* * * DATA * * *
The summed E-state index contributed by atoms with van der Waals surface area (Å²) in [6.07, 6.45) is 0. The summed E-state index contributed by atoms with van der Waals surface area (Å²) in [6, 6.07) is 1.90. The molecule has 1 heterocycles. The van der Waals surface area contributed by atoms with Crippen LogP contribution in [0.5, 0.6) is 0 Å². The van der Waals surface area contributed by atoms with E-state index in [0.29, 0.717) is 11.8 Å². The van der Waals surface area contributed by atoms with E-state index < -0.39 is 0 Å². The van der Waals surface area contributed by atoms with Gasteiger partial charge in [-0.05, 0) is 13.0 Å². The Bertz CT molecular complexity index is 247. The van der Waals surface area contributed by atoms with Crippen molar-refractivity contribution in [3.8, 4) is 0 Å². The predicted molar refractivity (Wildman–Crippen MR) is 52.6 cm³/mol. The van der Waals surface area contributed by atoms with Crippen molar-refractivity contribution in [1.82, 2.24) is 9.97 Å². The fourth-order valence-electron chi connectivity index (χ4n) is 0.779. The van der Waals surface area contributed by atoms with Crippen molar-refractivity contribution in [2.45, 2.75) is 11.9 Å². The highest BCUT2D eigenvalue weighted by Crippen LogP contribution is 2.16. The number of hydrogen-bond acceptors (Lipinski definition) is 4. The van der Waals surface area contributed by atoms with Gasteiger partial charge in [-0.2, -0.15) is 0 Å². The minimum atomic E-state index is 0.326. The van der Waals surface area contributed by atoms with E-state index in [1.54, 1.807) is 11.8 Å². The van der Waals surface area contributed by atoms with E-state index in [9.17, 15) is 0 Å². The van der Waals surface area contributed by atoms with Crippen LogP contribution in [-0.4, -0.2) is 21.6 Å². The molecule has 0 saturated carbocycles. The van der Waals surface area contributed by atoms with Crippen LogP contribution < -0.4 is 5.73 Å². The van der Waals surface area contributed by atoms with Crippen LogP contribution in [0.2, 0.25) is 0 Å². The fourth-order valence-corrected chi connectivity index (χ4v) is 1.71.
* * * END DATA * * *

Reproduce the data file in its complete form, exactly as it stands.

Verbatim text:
The summed E-state index contributed by atoms with van der Waals surface area (Å²) in [6.07, 6.45) is 0. The summed E-state index contributed by atoms with van der Waals surface area (Å²) in [6, 6.07) is 1.90. The molecule has 1 heterocycles. The van der Waals surface area contributed by atoms with Crippen LogP contribution in [0.5, 0.6) is 0 Å². The van der Waals surface area contributed by atoms with E-state index in [0.29, 0.717) is 11.8 Å². The van der Waals surface area contributed by atoms with E-state index < -0.39 is 0 Å². The van der Waals surface area contributed by atoms with Gasteiger partial charge in [-0.05, 0) is 13.0 Å². The Bertz CT molecular complexity index is 247. The van der Waals surface area contributed by atoms with Crippen molar-refractivity contribution in [3.8, 4) is 0 Å². The predicted molar refractivity (Wildman–Crippen MR) is 52.6 cm³/mol. The van der Waals surface area contributed by atoms with Crippen molar-refractivity contribution in [1.82, 2.24) is 9.97 Å². The fourth-order valence-electron chi connectivity index (χ4n) is 0.779. The van der Waals surface area contributed by atoms with Crippen molar-refractivity contribution in [2.45, 2.75) is 11.9 Å². The highest BCUT2D eigenvalue weighted by Crippen LogP contribution is 2.16. The number of hydrogen-bond acceptors (Lipinski definition) is 4. The van der Waals surface area contributed by atoms with Gasteiger partial charge in [-0.2, -0.15) is 0 Å². The minimum atomic E-state index is 0.326. The van der Waals surface area contributed by atoms with E-state index in [1.54, 1.807) is 11.8 Å². The van der Waals surface area contributed by atoms with E-state index in [9.17, 15) is 0 Å². The van der Waals surface area contributed by atoms with Crippen LogP contribution in [-0.4, -0.2) is 21.6 Å². The molecule has 0 saturated carbocycles. The van der Waals surface area contributed by atoms with Crippen LogP contribution < -0.4 is 5.73 Å². The van der Waals surface area contributed by atoms with Crippen LogP contribution in [0.2, 0.25) is 0 Å². The fourth-order valence-corrected chi connectivity index (χ4v) is 1.71.